ComorosOfficial Name: Union of the Comoros
Must be valid at time of entry
BLANK PASSPORT PAGES:
One blank page required for entry stamp
TOURIST VISA REQUIRED:
Yes – Available upon arrival
CURRENCY RESTRICTIONS FOR ENTRY:
CURRENCY RESTRICTIONS FOR EXIT:
Embassies and Consulates
Lot 207 A, Point Liberty
Telephone: +( 261) (20) 23-480-00
Emergency After-Hours Telephone: (261) (20) 23-480-00
Fax: +(261) (20) 23-480-35
The Union of the Comoros is a developing nation located in the Indian Ocean off the east coast of Africa. The Union of the Comoros consists of three islands - Ngazidja (also known as Grande Comore), Moheli, and Anjouan - that cover about 900 square miles. The fourth Comoros island, Mayotte, claimed by Comoros but administered by France, officially changed status from a French “collectivity” to an actual French Department in March 2011. All four islands are within the consular jurisdiction of the U.S. Embassy in Antananarivo, Madagascar. Ngazidja is home to the capital city, Moroni, and is the most developed of the three islands. Facilities for tourism are limited and telecommunication links are unreliable. Shikomorian, French, and Arabic are spoken. Read the Department of State’s Fact Sheet on Comoros for additional information on U.S. – Comoros relations.
Entry, Exit & Visa Requirements
A passport and onward/return ticket are required. Visas are available from the Comoran Mission to the United Nations in New York; U.S. citizens visiting Comoros can obtain a visa upon entry for a fee of sixty Euros. Travelers should obtain the latest details from the Mission of the Union of Comoros, 420 East 50th Street, New York, NY 10022; telephone number (212) 972-8010, fax (212) 983-4712.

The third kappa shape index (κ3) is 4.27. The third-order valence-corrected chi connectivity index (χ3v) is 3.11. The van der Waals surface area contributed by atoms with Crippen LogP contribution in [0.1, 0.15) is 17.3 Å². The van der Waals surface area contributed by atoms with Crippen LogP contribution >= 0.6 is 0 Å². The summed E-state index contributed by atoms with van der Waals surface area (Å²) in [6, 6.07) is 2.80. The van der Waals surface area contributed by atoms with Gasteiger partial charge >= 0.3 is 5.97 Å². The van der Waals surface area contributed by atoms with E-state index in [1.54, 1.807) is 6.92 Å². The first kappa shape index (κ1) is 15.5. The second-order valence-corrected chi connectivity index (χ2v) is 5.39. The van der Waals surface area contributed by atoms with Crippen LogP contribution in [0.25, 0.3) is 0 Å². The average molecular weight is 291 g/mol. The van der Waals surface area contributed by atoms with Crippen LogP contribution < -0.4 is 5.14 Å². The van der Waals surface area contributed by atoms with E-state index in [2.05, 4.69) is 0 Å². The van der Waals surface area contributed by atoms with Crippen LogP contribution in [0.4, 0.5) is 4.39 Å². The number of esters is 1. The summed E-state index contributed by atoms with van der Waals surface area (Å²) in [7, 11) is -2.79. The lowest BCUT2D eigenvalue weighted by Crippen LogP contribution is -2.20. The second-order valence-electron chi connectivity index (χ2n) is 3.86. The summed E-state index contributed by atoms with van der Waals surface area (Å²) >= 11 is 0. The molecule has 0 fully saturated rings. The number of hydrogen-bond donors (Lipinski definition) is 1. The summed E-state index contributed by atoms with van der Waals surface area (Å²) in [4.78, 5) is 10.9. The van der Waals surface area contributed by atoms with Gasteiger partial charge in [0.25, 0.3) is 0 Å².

The U.S. Department of State is unaware of any HIV/AIDS entry restrictions for visitors to or foreign residents of Comoros.
Information about dual nationality or the prevention of international child abduction can be found on our website. For further information about customs regulations, please read our Customs Information page.
Safety and Security
Comoros has experienced occasional strikes and civil unrest, resulting in violent clashes between police and demonstrators, and had a history of coups in the first 20 years after independence in 1975. The political situation has stabilized recently with three peaceful transfers of power since 2001. We recommend that U.S. citizens exercise extreme caution near demonstrations and avoid political rallies and street demonstrations, as even demonstrations intended to be peaceful can turn confrontational and possibly escalate into violence.
Conditions change rapidly on the islands of the Comoros due to weak political institutions and a lack of economic development. Reports of religious-based violence are rare. Although foreign residents and visitors have not been targeted for violence, the potential for further outbreaks of civil disorder remains, and U.S. citizens should exercise caution and good judgment, keep a low profile, and remain vigilant.
Running water and electric power are unreliable, even at the most upscale hotels on the islands, and nonexistent for the most part outside the few urban areas. Care should be taken to ensure that water is potable and that food is cleaned and properly cooked.
To stay connected:
- Enroll in the Smart Traveler Enrollment Program so we can keep you up to date with important safety and security announcements.
- Follow the Bureau of Consular Affairs on Twitter and Facebook.
- Bookmark the Bureau of Consular Affairs website, which contains the current Travel Warnings and Travel Alerts as well as the Worldwide Caution.